Is part of your neighbor’s fence, shed, driveway or deck on your land?
If so, it’s important that you address the matter.
Doing nothing could lead to you losing part of your land.
According to Massachusetts’ law, if a person openly and continuously uses your land without your permission for 20 years or more, that person can take ownership of the land he used.
This is the doctrine of adverse possession.
For example, say your neighbor builds a fence.
The fence extends five feet onto your property.
It remains in place without your permission for 20 years.
At that point—after 20 years of the fence being on your property—you can no longer force the neighbor to move it.
In fact, the neighbor can seek a court judgment establishing his ownership of the portion of your land encompassed by the fence.
So how do you prevent this from happening?
Get a Survey
First, have your land surveyed.
The average survey costs between $150 and $200.
The survey will show if there is in fact a boundary line encroachment.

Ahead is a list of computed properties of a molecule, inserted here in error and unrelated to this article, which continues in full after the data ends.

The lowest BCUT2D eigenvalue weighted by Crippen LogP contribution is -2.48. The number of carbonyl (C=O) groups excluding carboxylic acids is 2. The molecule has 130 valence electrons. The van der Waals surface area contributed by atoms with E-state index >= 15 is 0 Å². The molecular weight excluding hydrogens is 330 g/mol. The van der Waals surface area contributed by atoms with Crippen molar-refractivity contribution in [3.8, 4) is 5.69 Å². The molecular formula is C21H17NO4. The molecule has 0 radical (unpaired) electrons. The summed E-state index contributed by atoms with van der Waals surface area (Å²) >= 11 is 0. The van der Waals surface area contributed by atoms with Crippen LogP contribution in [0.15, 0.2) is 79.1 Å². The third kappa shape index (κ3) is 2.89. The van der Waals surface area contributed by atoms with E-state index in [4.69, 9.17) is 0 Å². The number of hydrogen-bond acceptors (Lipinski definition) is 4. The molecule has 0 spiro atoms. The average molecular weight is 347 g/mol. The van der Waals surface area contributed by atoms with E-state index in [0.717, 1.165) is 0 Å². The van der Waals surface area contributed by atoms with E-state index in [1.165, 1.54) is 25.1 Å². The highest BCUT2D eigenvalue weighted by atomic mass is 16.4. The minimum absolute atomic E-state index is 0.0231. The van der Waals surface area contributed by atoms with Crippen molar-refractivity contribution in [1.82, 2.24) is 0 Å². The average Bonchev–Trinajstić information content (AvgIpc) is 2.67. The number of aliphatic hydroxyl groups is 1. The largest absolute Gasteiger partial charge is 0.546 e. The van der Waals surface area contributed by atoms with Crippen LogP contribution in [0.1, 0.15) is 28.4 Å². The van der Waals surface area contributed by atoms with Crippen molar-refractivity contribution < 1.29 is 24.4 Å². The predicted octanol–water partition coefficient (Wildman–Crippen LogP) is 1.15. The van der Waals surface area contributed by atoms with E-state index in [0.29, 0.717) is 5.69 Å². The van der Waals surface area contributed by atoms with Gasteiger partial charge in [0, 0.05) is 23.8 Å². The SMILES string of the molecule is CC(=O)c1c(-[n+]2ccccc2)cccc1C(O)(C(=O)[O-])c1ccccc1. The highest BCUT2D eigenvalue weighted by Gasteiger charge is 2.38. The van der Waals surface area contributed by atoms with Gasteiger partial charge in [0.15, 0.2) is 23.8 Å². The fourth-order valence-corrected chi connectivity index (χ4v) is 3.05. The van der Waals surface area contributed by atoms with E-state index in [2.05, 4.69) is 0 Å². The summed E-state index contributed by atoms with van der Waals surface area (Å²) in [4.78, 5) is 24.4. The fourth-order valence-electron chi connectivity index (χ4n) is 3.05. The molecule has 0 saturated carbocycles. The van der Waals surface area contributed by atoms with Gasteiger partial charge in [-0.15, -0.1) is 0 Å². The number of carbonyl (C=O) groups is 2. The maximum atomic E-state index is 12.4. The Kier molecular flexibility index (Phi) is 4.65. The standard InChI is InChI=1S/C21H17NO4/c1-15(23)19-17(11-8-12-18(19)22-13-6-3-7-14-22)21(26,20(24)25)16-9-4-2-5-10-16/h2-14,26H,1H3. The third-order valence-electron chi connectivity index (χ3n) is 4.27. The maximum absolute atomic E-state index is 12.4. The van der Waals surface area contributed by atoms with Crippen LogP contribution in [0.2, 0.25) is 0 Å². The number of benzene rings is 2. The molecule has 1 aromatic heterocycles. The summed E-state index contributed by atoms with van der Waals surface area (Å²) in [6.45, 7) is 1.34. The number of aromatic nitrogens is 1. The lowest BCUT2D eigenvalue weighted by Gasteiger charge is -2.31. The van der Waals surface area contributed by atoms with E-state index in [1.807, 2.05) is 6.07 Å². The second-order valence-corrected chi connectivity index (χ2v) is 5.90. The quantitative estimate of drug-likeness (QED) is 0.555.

It will also show the extent of the encroachment.
Once you’ve confirmed that there is a boundary line issue, you have two options.
Allow the Encroachment
If you don’t mind the encroachment, you can simply give your neighbor written permission to be on your land.
This should prevent any future claims of adverse possession.
Your written authorization should do all of the following:
- Clearly describe the encroachment
- Expressly permit the encroachment
- State that you may revoke your permission at anytime
The document should be signed, notarized and recorded in your county’s registry of deeds.
The recording cost will be $75.
Demand That the Encroachment be Removed
If you want the encroachment removed, it may take some work.
Start by sending a “No Trespass” order to your neighbor.
Here’s an example.
The law is defined in M.G.L. ch. 266 § 120.
You should have the notice delivered by the sheriff’s department.
It will cost about $50.
If the neighbor ignores your notice, then you will need a court order forcing him to remove the encroachment.
At that point, you will almost certainly need to hire an attorney.